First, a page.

ROBERT SCHWEMMER: My role is to serve as the cruise leader for the expedition. As co-principal investigator, along with Dr. James Delgado, who is the chief scientist of this two-year mission. So I basically conduct the research on the shipwreck targets and come up with a list of assessments for our research plan. I reach out to the private community to provide additional support in multibeam sonar acquisition of potential archaeological targets. I prepare media B-roll, which includes historic vessel images and multibeam images, and the cruise plans. So we're involved, in the day-to-day operations, on-site, as a scientist, as an archaeologist, looking at multiple sonar targets out there, some of which turn out just to be a lot of mud. We 'mow the grass' with an ROV and look at a lot of mud. And then we come up, and all of the sudden we'll see scours, and we'll see deposits of shells in those scours, we'll start to see fish, and we know we're on to something that's got habitat, hopefully structure, and, in this case, for the work that we did this year in the Gulf of the Farollones, we found remains of four shipwrecks, including a 170-foot tugboat that we had no record of being lost out there by Southeast Farallon Island.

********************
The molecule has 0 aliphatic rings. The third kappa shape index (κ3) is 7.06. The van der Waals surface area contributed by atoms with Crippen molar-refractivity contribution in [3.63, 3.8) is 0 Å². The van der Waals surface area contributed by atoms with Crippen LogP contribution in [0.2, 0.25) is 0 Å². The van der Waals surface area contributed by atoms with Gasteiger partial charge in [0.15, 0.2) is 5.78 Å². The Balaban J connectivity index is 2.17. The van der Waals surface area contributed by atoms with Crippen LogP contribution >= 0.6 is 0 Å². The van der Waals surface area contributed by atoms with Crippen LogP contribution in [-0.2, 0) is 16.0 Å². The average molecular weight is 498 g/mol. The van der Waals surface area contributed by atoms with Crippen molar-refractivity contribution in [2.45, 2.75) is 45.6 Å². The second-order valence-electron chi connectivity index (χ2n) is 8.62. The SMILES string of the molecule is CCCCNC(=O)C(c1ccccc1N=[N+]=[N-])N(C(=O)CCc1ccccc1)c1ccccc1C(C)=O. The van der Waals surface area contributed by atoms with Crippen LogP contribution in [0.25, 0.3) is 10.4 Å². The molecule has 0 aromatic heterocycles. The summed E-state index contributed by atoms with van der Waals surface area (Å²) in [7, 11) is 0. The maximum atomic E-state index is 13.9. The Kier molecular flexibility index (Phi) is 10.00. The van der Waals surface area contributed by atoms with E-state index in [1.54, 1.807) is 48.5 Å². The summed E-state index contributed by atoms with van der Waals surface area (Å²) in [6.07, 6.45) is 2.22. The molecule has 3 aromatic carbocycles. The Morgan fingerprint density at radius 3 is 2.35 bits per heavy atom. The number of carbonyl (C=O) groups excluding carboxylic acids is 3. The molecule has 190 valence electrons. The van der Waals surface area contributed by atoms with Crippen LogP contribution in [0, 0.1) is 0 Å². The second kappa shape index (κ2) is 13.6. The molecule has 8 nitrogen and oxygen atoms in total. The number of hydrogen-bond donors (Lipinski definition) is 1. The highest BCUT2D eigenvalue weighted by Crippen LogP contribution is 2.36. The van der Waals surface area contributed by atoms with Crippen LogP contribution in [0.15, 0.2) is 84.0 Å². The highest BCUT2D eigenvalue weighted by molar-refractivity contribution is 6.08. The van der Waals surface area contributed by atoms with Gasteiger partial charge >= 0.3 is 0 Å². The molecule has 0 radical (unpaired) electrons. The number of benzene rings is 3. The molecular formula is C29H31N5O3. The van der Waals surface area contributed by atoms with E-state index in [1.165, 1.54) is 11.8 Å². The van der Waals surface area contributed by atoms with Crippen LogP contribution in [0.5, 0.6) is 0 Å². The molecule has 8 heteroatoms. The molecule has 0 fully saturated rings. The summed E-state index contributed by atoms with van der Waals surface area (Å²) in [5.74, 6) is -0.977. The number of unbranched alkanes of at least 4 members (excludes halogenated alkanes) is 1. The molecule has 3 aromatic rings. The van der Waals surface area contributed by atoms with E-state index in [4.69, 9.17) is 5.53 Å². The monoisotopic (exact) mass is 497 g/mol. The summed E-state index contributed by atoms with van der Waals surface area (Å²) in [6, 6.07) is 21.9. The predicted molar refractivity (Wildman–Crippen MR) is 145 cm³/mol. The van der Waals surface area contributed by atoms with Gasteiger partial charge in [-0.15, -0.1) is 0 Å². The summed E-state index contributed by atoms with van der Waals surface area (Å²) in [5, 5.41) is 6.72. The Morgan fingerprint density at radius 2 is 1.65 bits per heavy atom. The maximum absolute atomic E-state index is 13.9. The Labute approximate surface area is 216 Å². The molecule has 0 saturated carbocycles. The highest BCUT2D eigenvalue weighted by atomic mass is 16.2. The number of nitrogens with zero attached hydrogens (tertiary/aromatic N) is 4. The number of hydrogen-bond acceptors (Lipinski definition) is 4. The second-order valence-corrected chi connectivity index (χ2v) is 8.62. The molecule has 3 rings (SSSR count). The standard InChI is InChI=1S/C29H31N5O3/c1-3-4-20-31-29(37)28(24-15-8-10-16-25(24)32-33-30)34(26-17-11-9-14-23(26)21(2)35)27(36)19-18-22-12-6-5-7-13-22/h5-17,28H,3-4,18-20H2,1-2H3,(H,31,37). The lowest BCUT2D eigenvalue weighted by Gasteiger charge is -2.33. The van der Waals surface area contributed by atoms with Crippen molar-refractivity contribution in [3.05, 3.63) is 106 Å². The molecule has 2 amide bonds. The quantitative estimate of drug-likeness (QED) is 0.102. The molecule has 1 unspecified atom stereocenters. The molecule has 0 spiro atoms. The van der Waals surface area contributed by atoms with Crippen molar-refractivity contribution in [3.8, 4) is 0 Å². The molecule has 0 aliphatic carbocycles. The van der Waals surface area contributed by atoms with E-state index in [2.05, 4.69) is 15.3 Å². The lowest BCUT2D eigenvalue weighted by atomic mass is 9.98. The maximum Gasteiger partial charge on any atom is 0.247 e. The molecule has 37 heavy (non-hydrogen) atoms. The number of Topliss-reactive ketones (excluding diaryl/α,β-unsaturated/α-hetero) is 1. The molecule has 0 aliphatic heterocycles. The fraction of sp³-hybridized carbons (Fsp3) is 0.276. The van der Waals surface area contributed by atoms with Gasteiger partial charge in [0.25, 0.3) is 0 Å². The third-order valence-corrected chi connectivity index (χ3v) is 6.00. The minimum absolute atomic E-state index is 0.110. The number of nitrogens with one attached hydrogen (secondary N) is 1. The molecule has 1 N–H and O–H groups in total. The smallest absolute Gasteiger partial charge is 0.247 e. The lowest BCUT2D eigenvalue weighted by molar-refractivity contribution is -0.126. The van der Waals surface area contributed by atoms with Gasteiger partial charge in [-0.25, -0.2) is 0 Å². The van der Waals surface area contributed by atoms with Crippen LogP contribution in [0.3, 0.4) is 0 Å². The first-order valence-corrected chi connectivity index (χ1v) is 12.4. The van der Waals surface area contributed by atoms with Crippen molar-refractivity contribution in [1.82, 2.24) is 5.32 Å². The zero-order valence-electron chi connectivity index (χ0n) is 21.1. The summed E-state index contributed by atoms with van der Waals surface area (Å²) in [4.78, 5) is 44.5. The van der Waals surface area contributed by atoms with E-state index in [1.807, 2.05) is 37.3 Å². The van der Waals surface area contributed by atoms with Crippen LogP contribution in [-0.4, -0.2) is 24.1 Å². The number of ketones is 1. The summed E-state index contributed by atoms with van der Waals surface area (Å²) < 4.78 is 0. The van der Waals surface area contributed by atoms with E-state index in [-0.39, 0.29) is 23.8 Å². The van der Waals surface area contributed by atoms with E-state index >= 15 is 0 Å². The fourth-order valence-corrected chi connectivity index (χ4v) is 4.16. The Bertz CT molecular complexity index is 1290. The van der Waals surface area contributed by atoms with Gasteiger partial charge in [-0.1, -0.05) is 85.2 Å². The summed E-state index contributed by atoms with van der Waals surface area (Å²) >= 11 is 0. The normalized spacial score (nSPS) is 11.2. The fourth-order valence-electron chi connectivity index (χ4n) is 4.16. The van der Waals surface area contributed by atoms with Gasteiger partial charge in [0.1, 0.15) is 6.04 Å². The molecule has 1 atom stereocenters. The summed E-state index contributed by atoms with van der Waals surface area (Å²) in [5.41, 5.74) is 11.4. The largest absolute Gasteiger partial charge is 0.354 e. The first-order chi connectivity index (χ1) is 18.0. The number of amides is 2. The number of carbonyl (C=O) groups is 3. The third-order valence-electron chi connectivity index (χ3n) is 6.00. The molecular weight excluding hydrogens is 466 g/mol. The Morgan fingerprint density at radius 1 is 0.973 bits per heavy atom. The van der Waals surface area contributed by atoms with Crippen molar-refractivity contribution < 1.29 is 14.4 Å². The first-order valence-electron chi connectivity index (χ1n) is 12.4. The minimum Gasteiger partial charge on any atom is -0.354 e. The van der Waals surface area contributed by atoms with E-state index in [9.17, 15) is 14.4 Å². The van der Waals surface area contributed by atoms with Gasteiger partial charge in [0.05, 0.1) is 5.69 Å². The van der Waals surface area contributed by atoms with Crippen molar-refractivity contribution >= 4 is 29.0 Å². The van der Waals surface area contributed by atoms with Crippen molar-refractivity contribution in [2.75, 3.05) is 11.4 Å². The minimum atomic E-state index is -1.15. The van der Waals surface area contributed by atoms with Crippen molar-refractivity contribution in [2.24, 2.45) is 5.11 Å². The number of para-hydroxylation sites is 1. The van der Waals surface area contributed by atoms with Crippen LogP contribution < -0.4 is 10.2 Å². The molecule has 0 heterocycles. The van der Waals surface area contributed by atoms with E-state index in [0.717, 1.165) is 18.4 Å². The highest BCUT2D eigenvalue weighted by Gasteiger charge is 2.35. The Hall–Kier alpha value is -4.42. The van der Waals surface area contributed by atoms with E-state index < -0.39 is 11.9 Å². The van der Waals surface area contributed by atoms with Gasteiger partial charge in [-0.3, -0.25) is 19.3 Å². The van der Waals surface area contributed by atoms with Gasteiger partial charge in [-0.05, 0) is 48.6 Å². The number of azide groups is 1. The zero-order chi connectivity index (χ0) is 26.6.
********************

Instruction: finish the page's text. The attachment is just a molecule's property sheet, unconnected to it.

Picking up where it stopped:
HOST: So you mentioned that you reach out to the private community. This isn't just a NOAA effort?